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Family photography is one of the most rewarding genres. The photos that you take are without a doubt going to be in that family’s life forever. They will hang on the walls on their home, be posted to their Facebook pages, and be used for Christmas cards, as gifts, and imprinted on coffee mugs.

As cheesy as it sounds, family photographs are probably one of the most important shoots that you will go on because it will remain as an heirloom in the life of a family for generations. It can be a very rewarding project for a photographer as well, and can make a great addition to a lifestyle portfolio! The thing is, when you are working with people that are not professional models—you have some interesting challenges to keep in mind.

To make the shoot as smooth as possible read on for these do’s and don’ts before your next family photoshoot.

(1) DO: Consult with the Family Beforehand

It is always a good idea to speak with the family a in advance. Talking to them before the shoot will help to make sure that you avoid some of the pitfalls that happen when you actually arrive to photograph them, and will make sure they get the kind of portraits they want to get. Remind them that to get the best photos you are going to want them in a location (more on this in #4) and at a time that is going to make them feel the most comfortable. While it is really tempting to try to get photos that are unique as possible, it should be your priority to capture the moments with everyone in a positive mood! Make this your priority.

(2) DO: Request Certain Clothing

There is nothing worse than showing up to take family photos with everyone in different patterns, shirts with crazy writing, or just looking completely unready to be photographed. You want the photos to look cohesive and the best way to do this is to make sure everyone is wearing solid colors or matching in some way. You do want them to look put-together on some level—this doesn’t mean that everyone has to wear jeans and a red shirt, but it is a god idea to give the family some suggestions for how they can look cohesive in a group shot together.


If there is one piece of advice I could make known on this blog, it is a tip that comes directly from one of our photographers. When we were talking in the studio about this post, he explained to me that as a photographer, it is really important not to get stressed out on family shoots—kids are going to cry, throw-up, scream, etc, you just need to let it happen and remain calm. When you are calm as a photographer, and you are willing to go with the flow since nothing is going to be perfect, thing wind up going a lot more smoothly.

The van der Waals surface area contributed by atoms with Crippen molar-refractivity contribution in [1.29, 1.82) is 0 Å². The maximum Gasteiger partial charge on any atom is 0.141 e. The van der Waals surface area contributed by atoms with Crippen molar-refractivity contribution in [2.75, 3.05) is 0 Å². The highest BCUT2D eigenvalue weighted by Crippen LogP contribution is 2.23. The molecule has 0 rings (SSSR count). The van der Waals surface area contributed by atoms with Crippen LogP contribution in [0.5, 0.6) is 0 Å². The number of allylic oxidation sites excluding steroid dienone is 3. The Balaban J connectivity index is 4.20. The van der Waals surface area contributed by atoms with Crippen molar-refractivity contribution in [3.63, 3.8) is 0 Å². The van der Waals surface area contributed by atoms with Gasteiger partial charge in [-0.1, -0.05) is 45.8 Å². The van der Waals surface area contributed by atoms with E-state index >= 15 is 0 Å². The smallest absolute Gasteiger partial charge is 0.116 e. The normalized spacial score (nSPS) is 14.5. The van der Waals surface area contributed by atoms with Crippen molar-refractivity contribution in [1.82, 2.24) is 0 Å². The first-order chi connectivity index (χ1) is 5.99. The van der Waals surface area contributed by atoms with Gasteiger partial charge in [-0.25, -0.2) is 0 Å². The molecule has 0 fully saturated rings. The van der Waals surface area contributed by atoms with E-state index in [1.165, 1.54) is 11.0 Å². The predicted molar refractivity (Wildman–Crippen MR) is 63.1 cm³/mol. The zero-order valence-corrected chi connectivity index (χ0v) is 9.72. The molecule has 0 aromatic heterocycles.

(4) DON’T: Put the Venue Above All Else

In many cases, having a creative venue can make or break photos. However, in family photos, you want to make sure the people you are shooting are familiar and as comfortable. Kids are especially important to consider in this. Children, especially young children, take a while to adjust to their new environment. Putting them in a random forrest or in an overwhelming park could take them longer to adjust and calm down than you actually have time to shoot.

When you consult with the family, talk about a venue that will give them the photos they want, but also somewhere their kids will feel the most comfortable.

The one thing you do not want to compromise on is lighting. Shooting early in the morning or at the “golden hour” of day will make your photos beautiful and give them an uplifting feel—which is really the goal of family photography.

(5) DO: Consider Children!

If this hasn’t been covered sufficiently in the other do’s and don’ts, here is a whole section on it! Always consider when you are working with kids and teens in family photography. Advise parents to make sure they are well-rested and fed before the shoot. Obviously, certain circumstances are unavoidable with children, but try to make sure that you have their parents position them to be in the best possible mood and be willing to cooperate ahead of time. If the kids are older, it is even reasonable to ask them where THEY would want to take the photos or what colors they think the family should wear. If they have some input, they are more likely to enjoy taking the photos. You might also want to consider having the parents bring an activity that they all like to do together. Getting photos of everyone dancing, or reading books, or playing with the family dog can make for really natural looking and fun photos.

The Takeaway

There are a lot of unique issues to consider when you are dealing with a family photoshoot. A lot of the considerations do revolve around children, and making sure that the family is actually geared-up and ready to go before you take their pictures. If you follow these do’s and don’ts you are very likely to have a successful shoot with an amazing photo outcome!

What do you think of these tips for family photography? Let us know by getting in touch with us here – we would love to hear from you!

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